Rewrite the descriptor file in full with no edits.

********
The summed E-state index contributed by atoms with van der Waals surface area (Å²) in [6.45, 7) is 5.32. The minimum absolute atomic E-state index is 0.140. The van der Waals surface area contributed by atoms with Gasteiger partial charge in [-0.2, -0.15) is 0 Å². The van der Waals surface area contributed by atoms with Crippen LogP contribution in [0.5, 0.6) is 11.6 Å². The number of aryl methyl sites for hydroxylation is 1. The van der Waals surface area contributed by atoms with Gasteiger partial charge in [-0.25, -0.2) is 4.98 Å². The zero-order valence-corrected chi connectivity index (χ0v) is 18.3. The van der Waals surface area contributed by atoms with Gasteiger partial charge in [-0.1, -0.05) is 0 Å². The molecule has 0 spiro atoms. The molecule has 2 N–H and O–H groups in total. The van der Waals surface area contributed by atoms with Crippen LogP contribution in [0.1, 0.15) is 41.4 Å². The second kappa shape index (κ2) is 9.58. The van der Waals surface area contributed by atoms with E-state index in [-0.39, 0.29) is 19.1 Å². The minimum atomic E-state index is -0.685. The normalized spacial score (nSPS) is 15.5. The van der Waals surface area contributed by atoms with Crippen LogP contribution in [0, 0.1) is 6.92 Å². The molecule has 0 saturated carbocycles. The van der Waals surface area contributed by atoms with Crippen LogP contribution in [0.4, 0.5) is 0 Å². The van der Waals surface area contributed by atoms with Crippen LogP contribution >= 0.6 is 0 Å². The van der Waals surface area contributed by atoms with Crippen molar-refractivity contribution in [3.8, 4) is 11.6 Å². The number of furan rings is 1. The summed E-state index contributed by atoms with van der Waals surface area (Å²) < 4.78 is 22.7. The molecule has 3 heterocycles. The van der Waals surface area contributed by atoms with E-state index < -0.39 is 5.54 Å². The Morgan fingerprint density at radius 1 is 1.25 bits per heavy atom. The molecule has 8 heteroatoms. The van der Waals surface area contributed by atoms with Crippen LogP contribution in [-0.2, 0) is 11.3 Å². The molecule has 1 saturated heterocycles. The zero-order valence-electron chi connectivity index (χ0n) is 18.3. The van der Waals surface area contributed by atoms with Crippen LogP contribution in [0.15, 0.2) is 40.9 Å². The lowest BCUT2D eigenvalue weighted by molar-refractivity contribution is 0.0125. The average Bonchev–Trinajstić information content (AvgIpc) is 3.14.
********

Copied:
The summed E-state index contributed by atoms with van der Waals surface area (Å²) in [6.45, 7) is 5.32. The minimum absolute atomic E-state index is 0.140. The van der Waals surface area contributed by atoms with Gasteiger partial charge in [-0.2, -0.15) is 0 Å². The van der Waals surface area contributed by atoms with Crippen LogP contribution in [0.5, 0.6) is 11.6 Å². The number of aryl methyl sites for hydroxylation is 1. The van der Waals surface area contributed by atoms with Gasteiger partial charge in [-0.25, -0.2) is 4.98 Å². The zero-order valence-corrected chi connectivity index (χ0v) is 18.3. The van der Waals surface area contributed by atoms with Gasteiger partial charge in [-0.1, -0.05) is 0 Å². The molecule has 0 spiro atoms. The molecule has 2 N–H and O–H groups in total. The van der Waals surface area contributed by atoms with Crippen LogP contribution in [0.1, 0.15) is 41.4 Å². The second kappa shape index (κ2) is 9.58. The van der Waals surface area contributed by atoms with E-state index in [-0.39, 0.29) is 19.1 Å². The minimum atomic E-state index is -0.685. The normalized spacial score (nSPS) is 15.5. The van der Waals surface area contributed by atoms with Crippen LogP contribution in [0, 0.1) is 6.92 Å². The molecule has 0 saturated carbocycles. The van der Waals surface area contributed by atoms with Crippen LogP contribution in [0.4, 0.5) is 0 Å². The van der Waals surface area contributed by atoms with Crippen LogP contribution >= 0.6 is 0 Å². The van der Waals surface area contributed by atoms with Crippen molar-refractivity contribution in [3.8, 4) is 11.6 Å². The number of furan rings is 1. The summed E-state index contributed by atoms with van der Waals surface area (Å²) < 4.78 is 22.7. The molecule has 3 heterocycles. The van der Waals surface area contributed by atoms with E-state index < -0.39 is 5.54 Å². The Morgan fingerprint density at radius 1 is 1.25 bits per heavy atom. The molecule has 8 heteroatoms. The van der Waals surface area contributed by atoms with Crippen LogP contribution in [-0.2, 0) is 11.3 Å². The molecule has 1 saturated heterocycles. The zero-order valence-electron chi connectivity index (χ0n) is 18.3. The van der Waals surface area contributed by atoms with Crippen LogP contribution in [0.15, 0.2) is 40.9 Å². The lowest BCUT2D eigenvalue weighted by molar-refractivity contribution is 0.0125. The average Bonchev–Trinajstić information content (AvgIpc) is 3.14.